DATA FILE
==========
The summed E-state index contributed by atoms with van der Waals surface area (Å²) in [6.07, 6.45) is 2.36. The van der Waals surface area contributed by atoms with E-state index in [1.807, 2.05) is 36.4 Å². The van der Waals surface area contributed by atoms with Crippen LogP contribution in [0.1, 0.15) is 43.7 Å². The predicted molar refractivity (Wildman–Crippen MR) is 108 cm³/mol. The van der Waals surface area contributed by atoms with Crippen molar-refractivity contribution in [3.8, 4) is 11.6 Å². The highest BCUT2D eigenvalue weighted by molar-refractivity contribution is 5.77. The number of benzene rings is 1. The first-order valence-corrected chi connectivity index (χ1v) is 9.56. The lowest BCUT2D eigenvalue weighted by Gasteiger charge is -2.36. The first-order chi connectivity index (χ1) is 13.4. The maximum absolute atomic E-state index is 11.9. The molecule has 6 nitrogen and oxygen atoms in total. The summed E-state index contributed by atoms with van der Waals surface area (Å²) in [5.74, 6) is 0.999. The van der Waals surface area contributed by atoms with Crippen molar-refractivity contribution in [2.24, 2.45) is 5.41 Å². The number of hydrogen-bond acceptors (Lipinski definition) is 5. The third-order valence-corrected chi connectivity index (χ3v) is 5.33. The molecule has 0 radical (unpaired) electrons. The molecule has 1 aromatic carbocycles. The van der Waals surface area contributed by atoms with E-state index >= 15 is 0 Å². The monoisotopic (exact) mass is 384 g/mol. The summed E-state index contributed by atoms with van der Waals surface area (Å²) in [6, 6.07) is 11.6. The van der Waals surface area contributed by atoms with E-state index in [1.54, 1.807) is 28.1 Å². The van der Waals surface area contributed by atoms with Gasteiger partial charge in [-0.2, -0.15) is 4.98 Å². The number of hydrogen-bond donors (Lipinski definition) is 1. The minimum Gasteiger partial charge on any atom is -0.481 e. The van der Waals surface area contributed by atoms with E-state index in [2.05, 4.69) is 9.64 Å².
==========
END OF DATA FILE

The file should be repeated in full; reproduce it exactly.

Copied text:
The summed E-state index contributed by atoms with van der Waals surface area (Å²) in [6.07, 6.45) is 2.36. The van der Waals surface area contributed by atoms with E-state index in [1.807, 2.05) is 36.4 Å². The van der Waals surface area contributed by atoms with Crippen LogP contribution in [0.1, 0.15) is 43.7 Å². The predicted molar refractivity (Wildman–Crippen MR) is 108 cm³/mol. The van der Waals surface area contributed by atoms with Crippen molar-refractivity contribution in [3.8, 4) is 11.6 Å². The highest BCUT2D eigenvalue weighted by molar-refractivity contribution is 5.77. The number of benzene rings is 1. The first-order valence-corrected chi connectivity index (χ1v) is 9.56. The lowest BCUT2D eigenvalue weighted by Gasteiger charge is -2.36. The first-order chi connectivity index (χ1) is 13.4. The maximum absolute atomic E-state index is 11.9. The molecule has 6 nitrogen and oxygen atoms in total. The summed E-state index contributed by atoms with van der Waals surface area (Å²) in [5.74, 6) is 0.999. The van der Waals surface area contributed by atoms with Crippen molar-refractivity contribution in [2.24, 2.45) is 5.41 Å². The number of hydrogen-bond acceptors (Lipinski definition) is 5. The third-order valence-corrected chi connectivity index (χ3v) is 5.33. The molecule has 0 radical (unpaired) electrons. The molecule has 1 aromatic carbocycles. The van der Waals surface area contributed by atoms with E-state index >= 15 is 0 Å². The monoisotopic (exact) mass is 384 g/mol. The summed E-state index contributed by atoms with van der Waals surface area (Å²) in [6, 6.07) is 11.6. The van der Waals surface area contributed by atoms with E-state index in [1.54, 1.807) is 28.1 Å². The van der Waals surface area contributed by atoms with Gasteiger partial charge in [-0.2, -0.15) is 4.98 Å². The number of hydrogen-bond donors (Lipinski definition) is 1. The minimum Gasteiger partial charge on any atom is -0.481 e. The van der Waals surface area contributed by atoms with E-state index in [2.05, 4.69) is 9.64 Å².